Air France CEO Frederic Gagey stated (18-Sep-2013) the carrier discussed a new voluntary departure plan with staff on 18-Sep-2013 as it seeks to reduce costs as it forecast it would miss its break-even target in 2013 to post a sixth consecutive annual operating loss. "We're in a period of weak demand and things are going poorly, particularly in the countries where we're focused... We must improve our performance," Mr Gagey said, adding that the carrier sees it as "imperative" to break even in 2014. The carrier plans to introduce a new job cut plan, involving the elimination of 2800 additional positions, with the carrier to offer a buyout plan in order to reduce around 5% of its workforce. Mr Gagey however noted that the new measures are the "last" under the Transform 2015 plan. The carrier last year announced that it was reducing its workforce by 5100 positions and originally said it would stem losses by the end of 2013. The carrier said it hopes the additional cuts will help it save EUR450 million p/a as it seeks to cut around EUR2 billion in annual costs by 2015. [more - original PR]
Air France plans 2800 job cuts, won't break even in 2013
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Air France-KLM: long haul low cost airline could be part of new CEO's vision as French Blue enters
Air France-KLM chairman and CEO, Jean-Marc Janaillac, who took charge in Jul-2016, has talked about the possibility of launching long haul low cost operations (Bloomberg/luchtvaartnieuws.nl, 20-Sep-2016).
If Air France-KLM were to enter this segment it would be the second of Europe's big three legacy airline groups to do so, after the Lufthansa Group. Ironically, there is no long haul low cost competition to Lufthansa in Germany. By contrast, IAG faces more such competitors in the UK than either of its two major rival groups in their largest home market, but currently has no plan for such an operator.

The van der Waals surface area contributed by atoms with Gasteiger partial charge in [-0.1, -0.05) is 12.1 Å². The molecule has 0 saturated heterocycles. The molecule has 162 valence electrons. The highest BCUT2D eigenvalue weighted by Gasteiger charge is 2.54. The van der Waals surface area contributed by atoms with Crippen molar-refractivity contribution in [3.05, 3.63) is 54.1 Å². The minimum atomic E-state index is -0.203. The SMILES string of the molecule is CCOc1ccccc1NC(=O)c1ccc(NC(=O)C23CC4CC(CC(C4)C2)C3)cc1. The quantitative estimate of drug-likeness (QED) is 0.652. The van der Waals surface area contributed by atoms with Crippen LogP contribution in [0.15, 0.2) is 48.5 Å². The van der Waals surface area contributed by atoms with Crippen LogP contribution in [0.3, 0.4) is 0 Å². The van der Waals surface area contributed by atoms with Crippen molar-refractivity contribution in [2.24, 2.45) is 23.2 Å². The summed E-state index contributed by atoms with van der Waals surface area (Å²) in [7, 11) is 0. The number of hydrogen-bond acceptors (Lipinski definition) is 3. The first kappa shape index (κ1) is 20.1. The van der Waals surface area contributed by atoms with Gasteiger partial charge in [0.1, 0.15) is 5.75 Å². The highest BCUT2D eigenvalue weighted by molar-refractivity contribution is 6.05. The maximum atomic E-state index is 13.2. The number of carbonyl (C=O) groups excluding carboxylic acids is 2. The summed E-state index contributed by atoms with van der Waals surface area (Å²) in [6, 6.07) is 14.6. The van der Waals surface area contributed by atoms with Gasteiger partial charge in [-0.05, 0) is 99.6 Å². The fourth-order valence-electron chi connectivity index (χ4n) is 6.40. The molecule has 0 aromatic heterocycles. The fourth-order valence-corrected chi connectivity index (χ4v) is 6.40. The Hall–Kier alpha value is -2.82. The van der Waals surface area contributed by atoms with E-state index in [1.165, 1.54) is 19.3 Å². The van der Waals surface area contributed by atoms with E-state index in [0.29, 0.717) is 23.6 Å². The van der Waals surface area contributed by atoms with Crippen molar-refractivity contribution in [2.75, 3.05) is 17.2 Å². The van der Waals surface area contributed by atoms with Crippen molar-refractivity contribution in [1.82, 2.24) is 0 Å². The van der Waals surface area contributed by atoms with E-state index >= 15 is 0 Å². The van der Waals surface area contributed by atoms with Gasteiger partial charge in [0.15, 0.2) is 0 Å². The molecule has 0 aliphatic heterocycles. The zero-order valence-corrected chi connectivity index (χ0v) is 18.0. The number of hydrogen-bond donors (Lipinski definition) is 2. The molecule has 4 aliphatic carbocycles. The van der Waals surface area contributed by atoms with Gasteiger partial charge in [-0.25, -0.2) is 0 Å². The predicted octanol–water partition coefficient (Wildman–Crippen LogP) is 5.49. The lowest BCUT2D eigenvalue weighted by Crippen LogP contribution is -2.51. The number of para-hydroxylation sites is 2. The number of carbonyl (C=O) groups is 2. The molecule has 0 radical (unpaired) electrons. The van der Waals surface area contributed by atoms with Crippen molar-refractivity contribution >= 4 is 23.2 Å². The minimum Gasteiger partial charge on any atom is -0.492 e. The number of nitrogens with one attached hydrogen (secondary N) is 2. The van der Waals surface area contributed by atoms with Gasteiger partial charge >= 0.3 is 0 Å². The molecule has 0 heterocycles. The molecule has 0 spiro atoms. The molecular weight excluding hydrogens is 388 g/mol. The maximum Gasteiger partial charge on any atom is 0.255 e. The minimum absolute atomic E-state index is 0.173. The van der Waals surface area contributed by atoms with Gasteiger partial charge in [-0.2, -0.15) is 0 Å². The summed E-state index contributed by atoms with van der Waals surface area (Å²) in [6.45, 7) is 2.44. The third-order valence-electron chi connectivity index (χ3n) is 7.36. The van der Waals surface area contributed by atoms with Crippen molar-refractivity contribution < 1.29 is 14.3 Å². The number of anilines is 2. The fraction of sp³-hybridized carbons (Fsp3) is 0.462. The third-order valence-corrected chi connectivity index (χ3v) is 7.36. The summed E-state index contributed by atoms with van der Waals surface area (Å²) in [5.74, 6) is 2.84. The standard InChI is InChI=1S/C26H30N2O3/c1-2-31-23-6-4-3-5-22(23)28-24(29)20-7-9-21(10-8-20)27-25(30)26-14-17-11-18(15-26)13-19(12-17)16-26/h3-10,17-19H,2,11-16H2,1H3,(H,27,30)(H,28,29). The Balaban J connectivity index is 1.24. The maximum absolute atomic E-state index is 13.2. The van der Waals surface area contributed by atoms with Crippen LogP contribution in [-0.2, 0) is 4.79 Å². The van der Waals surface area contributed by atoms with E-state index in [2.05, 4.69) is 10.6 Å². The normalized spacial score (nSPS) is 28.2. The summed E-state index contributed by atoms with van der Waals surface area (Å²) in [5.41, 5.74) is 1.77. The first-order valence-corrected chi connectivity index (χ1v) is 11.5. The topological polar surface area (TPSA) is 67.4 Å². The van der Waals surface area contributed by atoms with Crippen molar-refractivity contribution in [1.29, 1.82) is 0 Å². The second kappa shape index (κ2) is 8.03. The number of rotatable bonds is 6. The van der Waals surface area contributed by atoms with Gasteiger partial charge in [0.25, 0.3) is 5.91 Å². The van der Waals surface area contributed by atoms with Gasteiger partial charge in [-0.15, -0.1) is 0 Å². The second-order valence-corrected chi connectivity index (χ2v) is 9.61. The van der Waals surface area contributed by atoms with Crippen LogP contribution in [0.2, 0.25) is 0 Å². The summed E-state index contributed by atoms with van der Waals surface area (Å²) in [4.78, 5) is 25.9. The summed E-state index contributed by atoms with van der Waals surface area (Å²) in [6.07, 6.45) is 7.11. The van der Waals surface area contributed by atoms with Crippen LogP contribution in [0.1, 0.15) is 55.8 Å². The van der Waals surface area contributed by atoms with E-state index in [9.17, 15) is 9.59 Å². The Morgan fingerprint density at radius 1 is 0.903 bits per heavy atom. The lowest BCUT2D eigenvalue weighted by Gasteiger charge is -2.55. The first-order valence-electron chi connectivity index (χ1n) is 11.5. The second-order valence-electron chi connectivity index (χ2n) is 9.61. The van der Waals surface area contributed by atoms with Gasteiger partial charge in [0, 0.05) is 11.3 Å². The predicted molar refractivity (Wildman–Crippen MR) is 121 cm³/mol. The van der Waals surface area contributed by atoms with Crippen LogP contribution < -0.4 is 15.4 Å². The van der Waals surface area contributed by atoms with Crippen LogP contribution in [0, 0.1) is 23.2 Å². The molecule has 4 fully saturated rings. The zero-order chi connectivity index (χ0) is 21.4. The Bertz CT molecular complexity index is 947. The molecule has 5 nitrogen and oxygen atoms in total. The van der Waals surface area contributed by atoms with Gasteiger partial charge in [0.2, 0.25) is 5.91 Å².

Air France-KLM management told analysts on a conference call in May-2016 that it was sceptical about the sustainability of year-round profits for long haul low cost. However, new competition has prompted Mr Janaillac to look more closely at this market segment. Since Jul-2016 Norwegian has commenced trans-Atlantic long haul operations from Paris CDG. In addition, since Sep-2016, the new-start long haul LCC French Blue now flies on routes to the Caribbean. Mr Janaillac is expected to report on his strategic vision for Air France-KLM in early Nov-2016. Labour relations will be crucial to the group's development – not least in the area of long haul low cost.
Brexit follow-up Part 3: Gulf airlines, Turkish lose UK ally in M/E talks as protectionism spreads
The Brexit referendum produced a vote for the United Kingdom to leave the EU, although this process has not yet been formally invoked. In the scope of aviation, one outcome is the potential loss of the UK in shaping air service agreement negotiations. The UK has been a liberalising voice, one that often counterbalanced more protectionist views from France and Germany. The UK is often able to galvanise the smaller EU states too.
The EU now has mandates to negotiate open skies with states, including the UAE, Qatar, Turkey and the ASEAN bloc. The UAE and Qatar, home to the three Gulf network airlines, are expected to produce the most contentious negotiations. France and Germany will surely takes cues from Air France and Lufthansa to impede Gulf growth. In this light there are questions about whether the talks are genuinely motivated, or merely designed to draw out the discussion and thereby not produce any additional traffic rights while under negotiation.
What Air France and Lufthansa need is a real, lasting solution, rather than persevering Canute-like with stonewalling. Although a partnership seems logical, they may have waited too long. The Gulf airlines have found that they can succeed on their own.